Photo: Half-track laying wire

The Nazis, cornered in the Avranches area by the 4th and 6th Armd. Divs., lacked gas. Their horse drawn vehicles were cut to ribbons by tank and artillery fire and fighter planes.

On Aug. 1, when Lt. Gen. George S. Patton, Jr., commander of Third Army, was disclosed as being on the warpath in the ETO, VIII Corps and the 6th Armd. Div., among other units, came under his command.

This change brought together Generals Patton and Grow for the first time since they were members of the 2nd Armd. Div. at Ft. Benning, Ga. Then, Gen. Patton was Division Commander of the "Hell-on-Wheels" outfit, while Gen. Grow was Asst. Chief of Staff, G-3.

Task Force Hanson moved out July 31 to enter the mouth of the peninsula and secure bridges northwest of Avranches and at Pontaubault. Next day, elements of the division ran into their first real engagement when Task Force Hanson encountered a roadside ambush near Bree where Germans were ready with 88s, mortars, bazookas and small arms. Initial fire was directed at Btry. A, 231st FA, the last unit in the advance guard.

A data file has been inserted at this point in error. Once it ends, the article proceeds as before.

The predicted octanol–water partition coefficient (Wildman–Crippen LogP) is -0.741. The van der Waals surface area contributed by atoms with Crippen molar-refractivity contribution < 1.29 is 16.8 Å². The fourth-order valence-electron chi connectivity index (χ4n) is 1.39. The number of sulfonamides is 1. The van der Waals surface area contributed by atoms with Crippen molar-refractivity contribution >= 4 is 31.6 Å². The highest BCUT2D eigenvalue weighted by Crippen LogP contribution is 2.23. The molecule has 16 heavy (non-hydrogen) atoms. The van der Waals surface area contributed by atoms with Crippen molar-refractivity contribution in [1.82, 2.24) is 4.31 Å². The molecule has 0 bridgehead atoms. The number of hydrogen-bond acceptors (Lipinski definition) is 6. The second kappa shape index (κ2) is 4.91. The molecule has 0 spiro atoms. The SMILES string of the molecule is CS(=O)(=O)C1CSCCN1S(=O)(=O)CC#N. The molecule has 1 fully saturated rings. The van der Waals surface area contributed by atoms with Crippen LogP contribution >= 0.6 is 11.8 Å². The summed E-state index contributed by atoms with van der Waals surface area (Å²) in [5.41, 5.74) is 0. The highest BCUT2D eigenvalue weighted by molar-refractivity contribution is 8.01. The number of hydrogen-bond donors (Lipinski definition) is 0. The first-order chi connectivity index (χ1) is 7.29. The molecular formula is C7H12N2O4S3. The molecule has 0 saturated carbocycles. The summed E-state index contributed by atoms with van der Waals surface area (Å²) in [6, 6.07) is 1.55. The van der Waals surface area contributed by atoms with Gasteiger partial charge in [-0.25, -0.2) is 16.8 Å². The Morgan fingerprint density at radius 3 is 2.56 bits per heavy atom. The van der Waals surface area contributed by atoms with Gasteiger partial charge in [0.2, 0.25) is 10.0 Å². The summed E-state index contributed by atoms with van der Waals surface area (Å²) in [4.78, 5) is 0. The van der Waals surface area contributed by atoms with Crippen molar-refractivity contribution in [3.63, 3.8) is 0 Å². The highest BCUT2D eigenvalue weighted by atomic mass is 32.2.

Despite this surprise attack, the advance guard pushed ahead 28 miles to complete the mission -- forcing a bridgehead across the Couesnon River at Pontorson. Attacked while passing through a narrow defile, three M-7 105 mm, self-propelled artillery pieces were knocked out. Other units of the task force went into action and gained the upper hand after sharp action.

That action made veterans. Topping the list was "One-Man Army" Sgt. John L. Morton, Btry. A, 231St FA. When the enemy put three of his M-7s out of action that didn't daunt this Boonville, Mo., GI. He bagged 16 Germans with a carbine before his ammunition ran out. Then he picked up a sub-machine gun and dropped three more trying to escape on a truck. He received the division's first Distinguished Service Cross.

Courage and initiative displayed against enemy fire was outstanding up and down the line. Many tankers, including S/Sgt. Vernard T. Brock-Jones, 68th Tank Bn., Westfield, Ill.; Sgt. Paschal S. Mathison, 69th Tank Bn.; New Rochelle, N.Y, both battlefield lieutenants now; and S/Sgt. Peter Turko, 15th Tank Bn., New Hyde Park, N.Y., demonstrated their coolness and gallantry, received Silver Stars.